Thanks. This was definitely a different story for me to write—I usually write about contemporary life. But here’s some unveiling, which will probably reduce the magic of the story: I was drawn to the material from an actual New York Times article read over my breakfast cereal one morning about the formal papal recognition of a 19th century Virgin Mary sighting in northeastern Wisconsin near where I grew up and where my extended Belgian immigrant descendent family still lives. So there’s a lot of the story right there, which came to me through unintentional research. I was taken with the story, though, because I’d never heard of the little shrine, though once I started asking family members they all had stories, for example of crawling on their knees to the shrine, of people leaving crutches there. When I began writing, I started with the contemporary descendants reacting to the national news of a miracle connected to their own family (my first ideas are pretty imaginative, huh?) but then I became more interested in the idea of someone else living at the time and hearing the news of the vision. What would that be like—that the Queen of Heaven made a visit to your neighborhood, but not to you? I realized I’d have to do more research, which I had mixed feelings about. I wanted to keep the people I was creating at the center, but I also didn’t know anything about them or the details of the visitation. I started reading more about the sighting and that led to some reading about Belgian immigrant life at the time, mostly just on websites though. I had this idea that I wanted to be loose about it. I just wanted details that appealed to my imagination—cholera, carrying shoes to town. Even up until the end (final editing for The Collagist) I had the story set in the wrong season because I liked the images of high summer and the feeling that it would have been hot when Mary visited. But at the last minute I begged the editor (thanks again!) to let me change those details; suddenly it seemed to me that the story should be more anchored in the historical fact that it had been October. Still though, there’s some research I have never done: I’ve never been to visit the shrine. I understand there’s a large parking lot to accommodate all of the visitors now—that made me not want to go there while I was writing.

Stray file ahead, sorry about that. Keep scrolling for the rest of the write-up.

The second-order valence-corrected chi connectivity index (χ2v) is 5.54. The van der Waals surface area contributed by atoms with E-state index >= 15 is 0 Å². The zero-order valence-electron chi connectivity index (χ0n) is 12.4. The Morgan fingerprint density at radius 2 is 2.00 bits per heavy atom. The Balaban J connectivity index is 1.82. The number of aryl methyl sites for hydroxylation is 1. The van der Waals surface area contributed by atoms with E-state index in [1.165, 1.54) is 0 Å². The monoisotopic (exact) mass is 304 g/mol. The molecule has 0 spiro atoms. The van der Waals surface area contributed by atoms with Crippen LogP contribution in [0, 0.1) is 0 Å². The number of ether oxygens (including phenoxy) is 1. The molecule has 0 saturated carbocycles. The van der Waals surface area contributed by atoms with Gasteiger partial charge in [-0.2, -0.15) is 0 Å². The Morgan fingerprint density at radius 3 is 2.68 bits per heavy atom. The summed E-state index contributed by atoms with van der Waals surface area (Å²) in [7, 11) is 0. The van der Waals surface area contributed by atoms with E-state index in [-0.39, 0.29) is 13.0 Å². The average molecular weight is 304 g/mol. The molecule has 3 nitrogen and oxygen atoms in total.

The Lady herself seems to represent a large swath of different ideas for each of your characters, even if that representation only assumes mere skepticism for some. What does she mean to you personally, and how did that vision play out in your world creation process?